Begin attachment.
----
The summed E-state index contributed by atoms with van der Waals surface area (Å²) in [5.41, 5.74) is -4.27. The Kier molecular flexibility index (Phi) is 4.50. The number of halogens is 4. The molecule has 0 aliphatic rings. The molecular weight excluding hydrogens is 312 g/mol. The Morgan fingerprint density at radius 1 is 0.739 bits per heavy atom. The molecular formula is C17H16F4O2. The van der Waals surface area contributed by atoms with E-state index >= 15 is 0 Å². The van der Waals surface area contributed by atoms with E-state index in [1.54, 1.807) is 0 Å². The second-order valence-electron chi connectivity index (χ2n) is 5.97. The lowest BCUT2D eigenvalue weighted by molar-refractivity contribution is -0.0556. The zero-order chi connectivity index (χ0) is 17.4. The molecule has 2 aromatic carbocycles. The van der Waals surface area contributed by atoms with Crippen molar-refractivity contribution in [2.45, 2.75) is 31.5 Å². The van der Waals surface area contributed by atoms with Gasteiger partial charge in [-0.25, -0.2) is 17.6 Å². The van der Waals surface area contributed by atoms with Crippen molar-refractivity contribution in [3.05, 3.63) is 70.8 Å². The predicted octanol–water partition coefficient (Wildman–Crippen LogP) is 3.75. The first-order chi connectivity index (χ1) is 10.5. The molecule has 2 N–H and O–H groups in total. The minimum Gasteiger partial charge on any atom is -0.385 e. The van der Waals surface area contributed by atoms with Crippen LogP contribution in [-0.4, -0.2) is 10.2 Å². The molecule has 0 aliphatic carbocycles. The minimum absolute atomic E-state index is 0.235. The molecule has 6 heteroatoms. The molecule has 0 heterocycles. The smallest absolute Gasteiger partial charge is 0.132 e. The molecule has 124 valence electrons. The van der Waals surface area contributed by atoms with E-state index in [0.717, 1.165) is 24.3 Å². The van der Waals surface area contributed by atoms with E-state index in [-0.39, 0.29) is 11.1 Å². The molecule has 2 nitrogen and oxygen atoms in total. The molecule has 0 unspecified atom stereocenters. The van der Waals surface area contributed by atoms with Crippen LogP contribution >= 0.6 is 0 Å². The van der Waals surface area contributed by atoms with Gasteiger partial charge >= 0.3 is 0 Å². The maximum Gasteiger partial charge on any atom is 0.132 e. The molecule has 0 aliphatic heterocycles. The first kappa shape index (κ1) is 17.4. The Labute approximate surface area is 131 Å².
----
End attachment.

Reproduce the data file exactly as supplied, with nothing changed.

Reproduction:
The summed E-state index contributed by atoms with van der Waals surface area (Å²) in [5.41, 5.74) is -4.27. The Kier molecular flexibility index (Phi) is 4.50. The number of halogens is 4. The molecule has 0 aliphatic rings. The molecular weight excluding hydrogens is 312 g/mol. The Morgan fingerprint density at radius 1 is 0.739 bits per heavy atom. The molecular formula is C17H16F4O2. The van der Waals surface area contributed by atoms with E-state index >= 15 is 0 Å². The van der Waals surface area contributed by atoms with E-state index in [1.54, 1.807) is 0 Å². The second-order valence-electron chi connectivity index (χ2n) is 5.97. The lowest BCUT2D eigenvalue weighted by molar-refractivity contribution is -0.0556. The zero-order chi connectivity index (χ0) is 17.4. The molecule has 2 aromatic carbocycles. The van der Waals surface area contributed by atoms with Crippen molar-refractivity contribution in [2.45, 2.75) is 31.5 Å². The van der Waals surface area contributed by atoms with Gasteiger partial charge in [-0.25, -0.2) is 17.6 Å². The van der Waals surface area contributed by atoms with Crippen molar-refractivity contribution in [3.05, 3.63) is 70.8 Å². The predicted octanol–water partition coefficient (Wildman–Crippen LogP) is 3.75. The first-order chi connectivity index (χ1) is 10.5. The molecule has 2 N–H and O–H groups in total. The minimum Gasteiger partial charge on any atom is -0.385 e. The van der Waals surface area contributed by atoms with Crippen LogP contribution in [-0.4, -0.2) is 10.2 Å². The molecule has 0 aliphatic carbocycles. The minimum absolute atomic E-state index is 0.235. The molecule has 6 heteroatoms. The molecule has 0 heterocycles. The smallest absolute Gasteiger partial charge is 0.132 e. The molecule has 124 valence electrons. The van der Waals surface area contributed by atoms with E-state index in [0.717, 1.165) is 24.3 Å². The van der Waals surface area contributed by atoms with E-state index in [-0.39, 0.29) is 11.1 Å². The molecule has 2 nitrogen and oxygen atoms in total. The molecule has 0 unspecified atom stereocenters. The van der Waals surface area contributed by atoms with Crippen LogP contribution >= 0.6 is 0 Å². The van der Waals surface area contributed by atoms with Gasteiger partial charge >= 0.3 is 0 Å². The maximum Gasteiger partial charge on any atom is 0.132 e. The molecule has 0 aliphatic heterocycles. The first kappa shape index (κ1) is 17.4. The Labute approximate surface area is 131 Å².